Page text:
Sunday, January 1, 2012
Mission: Impossible - Ghost Protocol Movie Review
With the exception the second (because John Woo is an exceptional action director), I’ve generally been less than impressed by the Mission: Impossible series of films. They tend to be keyed up James Bond knock-offs employing high-tech non-existent gadgets, but going a few steps beyond 007 by staging spectacular stunt and action sequences. What has generally impressed me most is Tom Cruise’s tremendous physicality and propensity for doing nearly all his own stunts. That he is willing to dive in head first (sometimes literally) lends the series a bit of authenticity. It allows the action sequences to be shot at distances that simultaneously reveal the actor’s face and the sheer danger involved. Seldom do I notice use of green screen in these films, a fact I attribute to Cruise’s hands-on control as a producer of the series.
Whereas the last film focused more on Cruise’s character Ethan Hunt’s romantic involvement with Michelle Monaghan (who makes a cameo here), Mission: Impossible – Ghost Protocol casts a pall over Hunt by coyly alluding to the loss of his wife. What it has in common with the other three films is its reliance on exotic locales to stage impossibly complex action sequences. This time Ethan travels to Moscow (where Ethan is nearly blown up along with the Kremlin), Mumbai and Dubai. Does the plot that takes him to these places really matter? Not a whole lot to be honest. The other films have relied on a MacGuffin to sustain the raison d’etre of the action. This one does too, although it’s hard to keep track of what it is as I think it changes periodically. First it’s a rogue Russian politician (Michael Nyqvist) intent on starting global nuclear war. Then it’s Russian nuclear launch codes. Then in the hurried finale it’s some other thing to abort the launch. If you think I’m giving too many details away then you obviously haven’t seen enough action movies.
To sum up the premise: a series of events leads to the belief that Ethan and his team – this time consisting of computer expert Benji (Simon Pegg), analyst Brandt (Jeremy Renner), and Jane (Paula Patton) – being disavowed with the President implementing “Ghost Protocol” (a severe sounding policy) which disbands the IMF. Luckily the IMF Secretary (an uncredited Tom Wilkinson) recognizes the importance of preventing nuclear destruction of the planet and arranges for the team to continue with a mission to prevent it. If they fail, he tells them, they will be branded as terrorists out to incite global nuclear war, which hardly seems to matter because if they fail there will actually be a global nuclear war and not a whole lot of people left to care about Ethan Hunt.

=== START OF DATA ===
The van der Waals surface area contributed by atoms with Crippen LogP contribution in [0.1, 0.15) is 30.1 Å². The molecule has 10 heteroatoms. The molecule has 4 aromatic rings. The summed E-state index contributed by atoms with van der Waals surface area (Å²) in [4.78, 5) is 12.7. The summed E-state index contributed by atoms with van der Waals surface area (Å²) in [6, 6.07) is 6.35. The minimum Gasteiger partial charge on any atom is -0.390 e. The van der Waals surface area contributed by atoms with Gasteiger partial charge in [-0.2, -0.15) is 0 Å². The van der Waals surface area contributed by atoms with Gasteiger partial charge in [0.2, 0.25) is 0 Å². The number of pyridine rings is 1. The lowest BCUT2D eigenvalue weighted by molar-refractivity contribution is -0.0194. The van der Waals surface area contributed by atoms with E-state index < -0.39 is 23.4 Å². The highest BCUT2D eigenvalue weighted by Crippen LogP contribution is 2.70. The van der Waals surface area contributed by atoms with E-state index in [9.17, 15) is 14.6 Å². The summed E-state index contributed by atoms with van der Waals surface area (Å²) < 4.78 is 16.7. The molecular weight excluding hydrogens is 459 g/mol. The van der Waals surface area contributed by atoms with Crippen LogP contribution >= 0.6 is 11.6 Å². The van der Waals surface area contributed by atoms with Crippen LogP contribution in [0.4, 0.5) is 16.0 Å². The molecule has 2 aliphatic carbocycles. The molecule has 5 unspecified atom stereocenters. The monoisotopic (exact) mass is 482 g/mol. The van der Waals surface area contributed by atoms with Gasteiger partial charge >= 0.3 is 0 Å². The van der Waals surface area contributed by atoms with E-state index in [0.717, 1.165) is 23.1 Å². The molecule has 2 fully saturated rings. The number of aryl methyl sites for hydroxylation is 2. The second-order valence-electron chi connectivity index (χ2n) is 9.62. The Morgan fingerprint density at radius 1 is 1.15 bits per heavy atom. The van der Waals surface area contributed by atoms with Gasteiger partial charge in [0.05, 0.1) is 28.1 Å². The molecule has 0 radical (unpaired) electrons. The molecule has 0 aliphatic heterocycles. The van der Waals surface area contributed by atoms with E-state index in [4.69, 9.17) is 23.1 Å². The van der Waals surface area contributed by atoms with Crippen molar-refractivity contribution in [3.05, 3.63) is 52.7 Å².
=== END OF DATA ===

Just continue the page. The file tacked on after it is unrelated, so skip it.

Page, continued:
As someone who enjoys a good action thriller I must say I’m happy to see that the fall of Eastern Bloc communism more than two decades ago hasn’t deterred Hollywood screenwriters (in this instance Josh Applebaum and André Nemec, best known for TV’s “Alias”) from dreaming up scenarios in which somehow or another some big bad Russky will destroy the world. Why would someone want to start global nuclear war, you ask? Please, there’s no room for such logical questions here. But just in case you wanted to know, a thoroughly satisfactory answer has been provided: the man is certifiably insane and following some sick philosophy through which he believes the weak must be annihilated for the strong to survive and take human evolution to the next level. Uh-huh.
The really important part is that the plot takes the team to Dubai and the Burj Khalifa, now the world’s tallest structure, standing at a whopping 2,717 feet with 163 habitable floors. That’s fully 902 feet taller than the previous record holder CN Tower in Toronto. It’s important to get a sense of how tall this building is because the film’s major action set piece takes place both inside and outside it. That’s right, Ethan will have to scale the outside of the building to reach his destination and yes, Tom Cruise did his own stunt and wire work on the outside of the Burj Khalifa about 2,000 feet up. This is an impressive feat and action sequence and if you’re lucky enough to see it in a real IMAX theater I’m sure it will be astounding. I was unfortunately duped into a fake IMAX, or “Liemax,” cinema where the effect was lost.
I have to say that my feeling during most of the movie was of sheer apathy. I’ve grown weary of movies that string a vacant plot onto a series of set pieces. Even when those set pieces are excellent, I can only find myself superficially involved. Director Brad Bird, working in live action for the first time, has an adept hand at action pacing, a skill he has demonstrated extraordinarily well in his animated features The Iron Giant and The Incredibles. Tom Cruise is an exciting action star to watch, Jeremy Renner has the potential to take over the series whenever Cruise decides to call it quits, and Simon Pegg brings a welcome wit to the serious proceedings, but ultimately my expectations weren’t quite met.